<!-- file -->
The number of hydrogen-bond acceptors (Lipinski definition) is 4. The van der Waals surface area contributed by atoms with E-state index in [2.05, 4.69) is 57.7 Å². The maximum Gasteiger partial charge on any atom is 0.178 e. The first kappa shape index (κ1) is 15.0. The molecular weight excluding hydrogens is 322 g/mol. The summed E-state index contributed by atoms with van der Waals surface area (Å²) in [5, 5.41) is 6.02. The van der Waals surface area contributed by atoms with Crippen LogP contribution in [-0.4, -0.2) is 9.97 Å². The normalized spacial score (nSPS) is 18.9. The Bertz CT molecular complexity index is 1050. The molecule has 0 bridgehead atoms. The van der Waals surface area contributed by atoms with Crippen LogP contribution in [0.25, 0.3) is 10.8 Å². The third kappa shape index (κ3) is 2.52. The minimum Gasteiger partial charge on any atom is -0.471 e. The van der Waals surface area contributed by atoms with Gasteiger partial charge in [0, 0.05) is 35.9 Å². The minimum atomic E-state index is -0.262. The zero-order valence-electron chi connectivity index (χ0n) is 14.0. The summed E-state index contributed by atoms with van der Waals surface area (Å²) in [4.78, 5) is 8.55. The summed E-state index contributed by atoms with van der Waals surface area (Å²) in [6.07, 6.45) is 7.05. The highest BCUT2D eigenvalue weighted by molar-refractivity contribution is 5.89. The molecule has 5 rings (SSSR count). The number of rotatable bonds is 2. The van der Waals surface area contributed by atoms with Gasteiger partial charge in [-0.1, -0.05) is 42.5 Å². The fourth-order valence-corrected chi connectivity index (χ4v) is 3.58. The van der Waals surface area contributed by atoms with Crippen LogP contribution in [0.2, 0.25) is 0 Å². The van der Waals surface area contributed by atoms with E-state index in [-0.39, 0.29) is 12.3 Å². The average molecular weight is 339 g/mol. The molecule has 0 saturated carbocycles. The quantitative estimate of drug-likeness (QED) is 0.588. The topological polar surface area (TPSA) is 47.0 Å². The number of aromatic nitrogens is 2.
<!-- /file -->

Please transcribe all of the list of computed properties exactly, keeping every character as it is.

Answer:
The number of hydrogen-bond acceptors (Lipinski definition) is 4. The van der Waals surface area contributed by atoms with E-state index in [2.05, 4.69) is 57.7 Å². The maximum Gasteiger partial charge on any atom is 0.178 e. The first kappa shape index (κ1) is 15.0. The molecular weight excluding hydrogens is 322 g/mol. The summed E-state index contributed by atoms with van der Waals surface area (Å²) in [5, 5.41) is 6.02. The van der Waals surface area contributed by atoms with Crippen LogP contribution in [-0.4, -0.2) is 9.97 Å². The normalized spacial score (nSPS) is 18.9. The Bertz CT molecular complexity index is 1050. The molecule has 0 bridgehead atoms. The van der Waals surface area contributed by atoms with Crippen LogP contribution in [0.25, 0.3) is 10.8 Å². The third kappa shape index (κ3) is 2.52. The minimum Gasteiger partial charge on any atom is -0.471 e. The van der Waals surface area contributed by atoms with Gasteiger partial charge in [0, 0.05) is 35.9 Å². The minimum atomic E-state index is -0.262. The zero-order valence-electron chi connectivity index (χ0n) is 14.0. The summed E-state index contributed by atoms with van der Waals surface area (Å²) in [4.78, 5) is 8.55. The summed E-state index contributed by atoms with van der Waals surface area (Å²) in [6.07, 6.45) is 7.05. The highest BCUT2D eigenvalue weighted by molar-refractivity contribution is 5.89. The molecule has 5 rings (SSSR count). The number of rotatable bonds is 2. The van der Waals surface area contributed by atoms with Gasteiger partial charge in [-0.1, -0.05) is 42.5 Å². The fourth-order valence-corrected chi connectivity index (χ4v) is 3.58. The van der Waals surface area contributed by atoms with Crippen LogP contribution in [0.2, 0.25) is 0 Å². The van der Waals surface area contributed by atoms with E-state index in [-0.39, 0.29) is 12.3 Å². The average molecular weight is 339 g/mol. The molecule has 0 saturated carbocycles. The quantitative estimate of drug-likeness (QED) is 0.588. The topological polar surface area (TPSA) is 47.0 Å². The number of aromatic nitrogens is 2.